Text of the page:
The dictionary defines the word precipitation as a "falling down", and when the meteorologist uses this word with regard to the weather he is speaking of the rain, snow, sleet, and hail which fall down to earth from the atmosphere. All of these examples of precipitation have something in common. In every case what falls to the earth is water in one form or another.
Evaporation. In order to understand why precipitation occurs and to appreciate some of the similarities and differences in the various types of precipitation, we must first find out how water gets into the atmosphere. This will also help us to understand some of the other weather elements like dew and frost, and clouds and fog.
Of course you have seen water disappear from a wet street or from the surface of a fish tank. We call this disappearance evaporation. Why does water evaporate and where does the water go?
Scientists know that water, like all other substances in the universe, is composed of countless billions of tiny particles known as molecules. The molecules of water are so small they cannot be seen with even the most powerful electron microscopes ever devised. There is ample proof of their existence, however, and we also know that these molecules are constantly darting about and colliding.
Now, consider the water in an aquarium. Throughout the tank, water molecules are speeding about and bumping into each other, The constant collisions prevent the tiny particles from getting very far. At the surface of the tank, however, many molecules can escape freely into the air. This is the process of evaporation and it is through this process that water is constantly entering the atmosphere. The molecules of water are, of course, too small to be seen, and so we speak of trie water in the air as an invisible vapor. When the temperature increases, the speed at which the molecules move also increases. Faster-moving molecules escape more rapidly and evaporation is speeded up when it is warm.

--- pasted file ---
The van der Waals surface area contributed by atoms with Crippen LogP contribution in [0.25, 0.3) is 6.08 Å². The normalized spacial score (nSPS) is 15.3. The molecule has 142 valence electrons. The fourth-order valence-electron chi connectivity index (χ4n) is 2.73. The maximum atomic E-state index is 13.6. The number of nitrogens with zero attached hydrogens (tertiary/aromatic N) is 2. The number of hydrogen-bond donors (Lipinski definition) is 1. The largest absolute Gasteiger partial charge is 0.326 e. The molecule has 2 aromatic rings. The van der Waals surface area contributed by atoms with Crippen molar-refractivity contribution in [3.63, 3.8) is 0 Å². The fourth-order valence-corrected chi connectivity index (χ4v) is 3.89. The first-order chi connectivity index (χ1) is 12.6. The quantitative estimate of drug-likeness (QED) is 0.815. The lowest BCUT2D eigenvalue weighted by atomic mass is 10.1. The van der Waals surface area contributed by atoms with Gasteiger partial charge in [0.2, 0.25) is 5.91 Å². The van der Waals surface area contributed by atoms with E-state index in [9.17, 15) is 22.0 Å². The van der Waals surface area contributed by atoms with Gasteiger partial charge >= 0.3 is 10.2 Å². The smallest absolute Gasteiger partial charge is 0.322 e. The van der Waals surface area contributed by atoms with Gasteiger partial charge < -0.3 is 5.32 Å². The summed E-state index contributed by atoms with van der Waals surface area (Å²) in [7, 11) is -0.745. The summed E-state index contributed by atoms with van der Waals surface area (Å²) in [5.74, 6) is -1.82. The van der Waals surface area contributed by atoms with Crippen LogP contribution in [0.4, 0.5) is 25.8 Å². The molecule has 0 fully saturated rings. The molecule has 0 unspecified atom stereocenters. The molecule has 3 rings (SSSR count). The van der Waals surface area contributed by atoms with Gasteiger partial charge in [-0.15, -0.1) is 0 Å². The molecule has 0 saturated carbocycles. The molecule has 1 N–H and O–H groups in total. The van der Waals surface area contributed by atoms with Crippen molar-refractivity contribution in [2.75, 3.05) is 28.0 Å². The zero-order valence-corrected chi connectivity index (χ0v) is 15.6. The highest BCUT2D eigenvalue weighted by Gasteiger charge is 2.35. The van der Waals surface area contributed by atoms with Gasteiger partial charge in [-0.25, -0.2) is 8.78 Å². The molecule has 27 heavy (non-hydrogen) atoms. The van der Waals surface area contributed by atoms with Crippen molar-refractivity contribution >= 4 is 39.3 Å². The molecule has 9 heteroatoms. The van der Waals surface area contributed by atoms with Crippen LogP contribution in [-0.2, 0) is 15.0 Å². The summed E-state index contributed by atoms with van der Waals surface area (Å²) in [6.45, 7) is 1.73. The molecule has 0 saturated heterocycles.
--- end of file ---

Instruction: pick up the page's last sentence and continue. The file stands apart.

The sun's rays, heating down on the oceans, lakes, and rivers of the earth, cause the surface water to evaporate and enter the surrounding atmosphere. When the amount of vapor is great, we feel uncomfortable and say that it is humid. At any particular temperature the air can hold only a certain amount of water vapor. If the air is holding a maximum amount of vapor, no more water can evaporate. The meteorologist also says that the humidity at such a time is 100%.
Condensation. Fortunately, the process of evaporation can reverse itself. Otherwise, the humidity would always be high and precipitation would never take place. The process which is the reverse of evaporation is called condensation and it occurs when the temperature falls. As it becomes cooler, water molecules begin to move more slowly. Collisions take place and molecules hang together to form tiny droplets which are no longer invisible.
Cloud Formation. The condensation process explains how clouds are formed. Warm air, laden with moisture, rises into the atmosphere. As the air rises it tends to expand and this causes the temperature to drop. The falling temperature slows down the speed of molecular movement, and the water molecules gather together on dust particles floating around in the atmosphere. This condensation results in the formation of billions of tiny water droplets that make up a cloud. The droplets are so small and lightweight that they are hardly affected by gravity. Slight air movements keep them floating miles above the earth.